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Reviews

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LG Watch Style: First impressions and thoughts

LG is no stranger to making Android Wear smartwatches. In fact, the South Korean company is arguably Google's greatest smartwatch partner, having created the first consumer Wear device: the very rectangular G Watch.

Lately though, Android Wear hasn't been doing so well, with sales dropping and notable manufacturers such as Motorola veering away from the platform. It didn't help that Android Wear 2.0 was delayed by several months. That being said, it's here now, and it's pretty sweet on this brand new LG Watch Style.

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Fire Emblem Heroes review: Nintendo's first real Android game is not just a nostalgia cash-in

Fire Emblem and I go way back. I have played many of them, but the one I most fondly remember is Path of Radiance on the Gamecube (the one that introduced Ike). The series is known for its turn-based tactical gameplay with anime-styled characters and common JRPG story elements. Nintendo has done a good job at promoting the series throughout its lifetime, especially when it comes to the 3DS releases, and inspiring loyal fans to pick up the latest title. I am not ashamed to note that I am in that demographic. So when Fire Emblem Heroes was announced, you can bet that I got damn excited.

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ASUS ZenFone 3 Deluxe review: Buy a OnePlus 3T instead

Budget flagships are all the rage these days. After all, why would anyone pay $769 for something like a Google Pixel XL when similar or only marginally worse performance can be had from a $439 OnePlus 3T? The category has come a seriously long way since the Nexus 4 first pioneered it, largely thanks to loads of new entrants in the past few years from both new and storied nameplates.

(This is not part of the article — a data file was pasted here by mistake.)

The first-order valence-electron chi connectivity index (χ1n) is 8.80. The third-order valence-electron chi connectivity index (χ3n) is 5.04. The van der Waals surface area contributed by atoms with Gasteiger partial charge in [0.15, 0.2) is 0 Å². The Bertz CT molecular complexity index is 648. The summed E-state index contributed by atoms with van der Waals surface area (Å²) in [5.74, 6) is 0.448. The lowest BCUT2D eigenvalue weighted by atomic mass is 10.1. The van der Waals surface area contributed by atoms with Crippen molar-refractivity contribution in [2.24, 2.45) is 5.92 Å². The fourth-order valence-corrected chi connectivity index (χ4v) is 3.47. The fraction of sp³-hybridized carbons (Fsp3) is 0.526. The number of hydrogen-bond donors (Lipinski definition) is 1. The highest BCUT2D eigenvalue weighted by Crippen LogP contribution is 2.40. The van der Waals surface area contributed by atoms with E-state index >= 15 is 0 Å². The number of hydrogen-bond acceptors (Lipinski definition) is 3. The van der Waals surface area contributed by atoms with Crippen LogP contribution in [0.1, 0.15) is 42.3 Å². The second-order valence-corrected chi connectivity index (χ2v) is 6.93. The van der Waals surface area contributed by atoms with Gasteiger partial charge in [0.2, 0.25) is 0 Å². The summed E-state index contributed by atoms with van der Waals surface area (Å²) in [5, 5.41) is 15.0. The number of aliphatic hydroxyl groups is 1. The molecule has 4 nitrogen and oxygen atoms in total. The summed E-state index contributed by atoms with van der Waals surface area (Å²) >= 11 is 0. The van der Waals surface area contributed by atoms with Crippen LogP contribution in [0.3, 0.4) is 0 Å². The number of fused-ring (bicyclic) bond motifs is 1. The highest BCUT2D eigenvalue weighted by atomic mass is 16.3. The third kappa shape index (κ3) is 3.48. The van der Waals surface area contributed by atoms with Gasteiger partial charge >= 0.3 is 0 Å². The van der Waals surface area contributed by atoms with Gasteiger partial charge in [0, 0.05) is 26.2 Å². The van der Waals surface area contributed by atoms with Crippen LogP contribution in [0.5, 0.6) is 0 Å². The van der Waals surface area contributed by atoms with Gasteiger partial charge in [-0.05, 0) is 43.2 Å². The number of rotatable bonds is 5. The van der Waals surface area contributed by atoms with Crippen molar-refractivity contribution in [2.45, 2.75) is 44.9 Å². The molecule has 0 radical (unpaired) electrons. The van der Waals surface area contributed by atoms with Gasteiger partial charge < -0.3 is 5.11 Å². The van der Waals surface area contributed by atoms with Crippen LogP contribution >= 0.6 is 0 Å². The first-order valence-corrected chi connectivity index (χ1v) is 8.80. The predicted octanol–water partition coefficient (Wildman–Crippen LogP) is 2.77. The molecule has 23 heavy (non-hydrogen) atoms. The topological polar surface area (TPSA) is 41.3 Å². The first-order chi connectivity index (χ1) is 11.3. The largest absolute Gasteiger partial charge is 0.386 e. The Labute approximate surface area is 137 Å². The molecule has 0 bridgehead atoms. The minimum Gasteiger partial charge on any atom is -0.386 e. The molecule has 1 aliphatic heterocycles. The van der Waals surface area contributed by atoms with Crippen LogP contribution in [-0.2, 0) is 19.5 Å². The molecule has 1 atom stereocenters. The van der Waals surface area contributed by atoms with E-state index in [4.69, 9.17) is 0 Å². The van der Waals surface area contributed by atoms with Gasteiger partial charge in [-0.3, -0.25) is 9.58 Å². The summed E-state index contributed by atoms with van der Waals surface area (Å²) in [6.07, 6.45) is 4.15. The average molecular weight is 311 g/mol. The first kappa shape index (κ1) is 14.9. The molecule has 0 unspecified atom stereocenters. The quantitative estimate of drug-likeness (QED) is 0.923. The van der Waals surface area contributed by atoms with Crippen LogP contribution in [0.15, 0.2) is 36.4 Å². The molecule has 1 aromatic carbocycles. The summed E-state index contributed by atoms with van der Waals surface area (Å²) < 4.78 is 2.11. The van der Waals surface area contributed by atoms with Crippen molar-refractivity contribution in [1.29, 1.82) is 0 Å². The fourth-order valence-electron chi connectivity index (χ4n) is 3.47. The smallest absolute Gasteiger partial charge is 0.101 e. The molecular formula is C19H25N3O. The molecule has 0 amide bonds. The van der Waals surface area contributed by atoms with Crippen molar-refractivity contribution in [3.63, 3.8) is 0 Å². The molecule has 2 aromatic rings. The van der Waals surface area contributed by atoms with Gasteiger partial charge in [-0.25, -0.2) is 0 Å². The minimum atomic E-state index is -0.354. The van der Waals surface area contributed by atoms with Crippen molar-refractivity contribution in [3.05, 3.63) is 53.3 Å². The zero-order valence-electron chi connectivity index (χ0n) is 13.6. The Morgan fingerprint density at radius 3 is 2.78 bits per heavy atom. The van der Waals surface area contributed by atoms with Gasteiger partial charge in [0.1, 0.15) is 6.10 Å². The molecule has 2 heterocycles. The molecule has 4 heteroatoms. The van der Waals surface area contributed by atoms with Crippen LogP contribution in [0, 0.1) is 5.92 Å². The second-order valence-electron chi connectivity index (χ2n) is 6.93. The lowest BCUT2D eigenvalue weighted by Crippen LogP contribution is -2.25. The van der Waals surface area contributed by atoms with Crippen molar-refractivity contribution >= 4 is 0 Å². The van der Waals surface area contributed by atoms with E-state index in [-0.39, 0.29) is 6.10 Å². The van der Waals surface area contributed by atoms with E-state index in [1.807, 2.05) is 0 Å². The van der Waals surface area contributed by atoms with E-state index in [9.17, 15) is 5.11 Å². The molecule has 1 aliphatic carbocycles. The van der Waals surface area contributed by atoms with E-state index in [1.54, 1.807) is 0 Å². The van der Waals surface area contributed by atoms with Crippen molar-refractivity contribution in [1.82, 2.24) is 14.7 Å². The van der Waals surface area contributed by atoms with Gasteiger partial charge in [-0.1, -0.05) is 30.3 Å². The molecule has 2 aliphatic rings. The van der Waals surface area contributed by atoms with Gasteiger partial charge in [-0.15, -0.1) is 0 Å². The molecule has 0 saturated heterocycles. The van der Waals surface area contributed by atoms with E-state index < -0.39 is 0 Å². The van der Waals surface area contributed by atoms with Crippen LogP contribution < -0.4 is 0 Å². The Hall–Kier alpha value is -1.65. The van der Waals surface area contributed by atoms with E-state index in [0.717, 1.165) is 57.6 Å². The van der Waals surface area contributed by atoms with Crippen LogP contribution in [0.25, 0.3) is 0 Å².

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MOCACuff review: A simple and affordable Bluetooth wrist Blood Pressure monitor

MOCACARE is a relative newcomer in the household healthcare products category. The company's first product, MOCAheart got its start on KickStarter and promised to be a tiny and simple heart health indicator. But plenty of users complained (on Amazon and in other reviews) about the lack of quantitative measurements in MOCAheart. Whereas the device does give your exact blood oxygen and heart rate, the most important measurement — the "MOCA index" — is just a qualitative indication of pulse wave velocity that's directly correlated to blood pressure, but without much transparency or granularity in the way its calculated. That left users to rely blindly on Mocacare to tell them if their heart health — so not exactly their blood pressure — was good or not.

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Meizu Pro 6 Plus review: Another solid phone with some really strange software decisions

Hardware design is a tricky subject. Some companies take risks to define their own aesthetic, while others borrow, in varying degrees, the design languages of more popular brands. What I have in my hands is the latter; the Meizu Pro 6 Plus borrows heavily from Apple's style, especially when viewed from the front. Its software is also an attempt to mimic iOS, for better or for worse.

Overall, however, I find that this phone is the classic story with a twist. The Pro 6 Plus has some actually nice hardware, but the native Flyme OS is a mixed bag. I am not sure if this is a case of Stockholm syndrome or what, but I found that I could tolerate the software for the most part.